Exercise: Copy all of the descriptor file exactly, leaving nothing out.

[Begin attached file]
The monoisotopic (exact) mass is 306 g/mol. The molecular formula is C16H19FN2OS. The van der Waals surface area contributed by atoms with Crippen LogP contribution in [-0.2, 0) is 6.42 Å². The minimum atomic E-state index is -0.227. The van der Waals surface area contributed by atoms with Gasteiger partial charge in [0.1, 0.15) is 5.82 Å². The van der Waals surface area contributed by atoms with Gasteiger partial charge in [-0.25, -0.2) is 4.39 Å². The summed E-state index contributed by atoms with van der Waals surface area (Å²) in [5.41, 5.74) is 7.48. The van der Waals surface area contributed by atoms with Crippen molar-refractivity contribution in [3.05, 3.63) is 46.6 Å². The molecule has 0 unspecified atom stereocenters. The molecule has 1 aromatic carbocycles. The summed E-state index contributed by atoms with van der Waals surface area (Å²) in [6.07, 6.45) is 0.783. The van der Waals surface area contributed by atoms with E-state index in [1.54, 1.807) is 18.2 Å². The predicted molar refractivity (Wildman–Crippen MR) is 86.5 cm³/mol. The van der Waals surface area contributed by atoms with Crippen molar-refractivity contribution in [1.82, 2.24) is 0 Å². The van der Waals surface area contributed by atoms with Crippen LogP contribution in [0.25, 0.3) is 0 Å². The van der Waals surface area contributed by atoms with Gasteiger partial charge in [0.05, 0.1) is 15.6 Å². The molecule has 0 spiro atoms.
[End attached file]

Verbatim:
The monoisotopic (exact) mass is 306 g/mol. The molecular formula is C16H19FN2OS. The van der Waals surface area contributed by atoms with Crippen LogP contribution in [-0.2, 0) is 6.42 Å². The minimum atomic E-state index is -0.227. The van der Waals surface area contributed by atoms with Gasteiger partial charge in [0.1, 0.15) is 5.82 Å². The van der Waals surface area contributed by atoms with Gasteiger partial charge in [-0.25, -0.2) is 4.39 Å². The summed E-state index contributed by atoms with van der Waals surface area (Å²) in [5.41, 5.74) is 7.48. The van der Waals surface area contributed by atoms with Crippen molar-refractivity contribution in [3.05, 3.63) is 46.6 Å². The molecule has 0 unspecified atom stereocenters. The molecule has 1 aromatic carbocycles. The summed E-state index contributed by atoms with van der Waals surface area (Å²) in [6.07, 6.45) is 0.783. The van der Waals surface area contributed by atoms with E-state index in [1.54, 1.807) is 18.2 Å². The predicted molar refractivity (Wildman–Crippen MR) is 86.5 cm³/mol. The van der Waals surface area contributed by atoms with Crippen molar-refractivity contribution in [1.82, 2.24) is 0 Å². The van der Waals surface area contributed by atoms with Crippen LogP contribution in [0.25, 0.3) is 0 Å². The van der Waals surface area contributed by atoms with Gasteiger partial charge in [0.05, 0.1) is 15.6 Å². The molecule has 0 spiro atoms.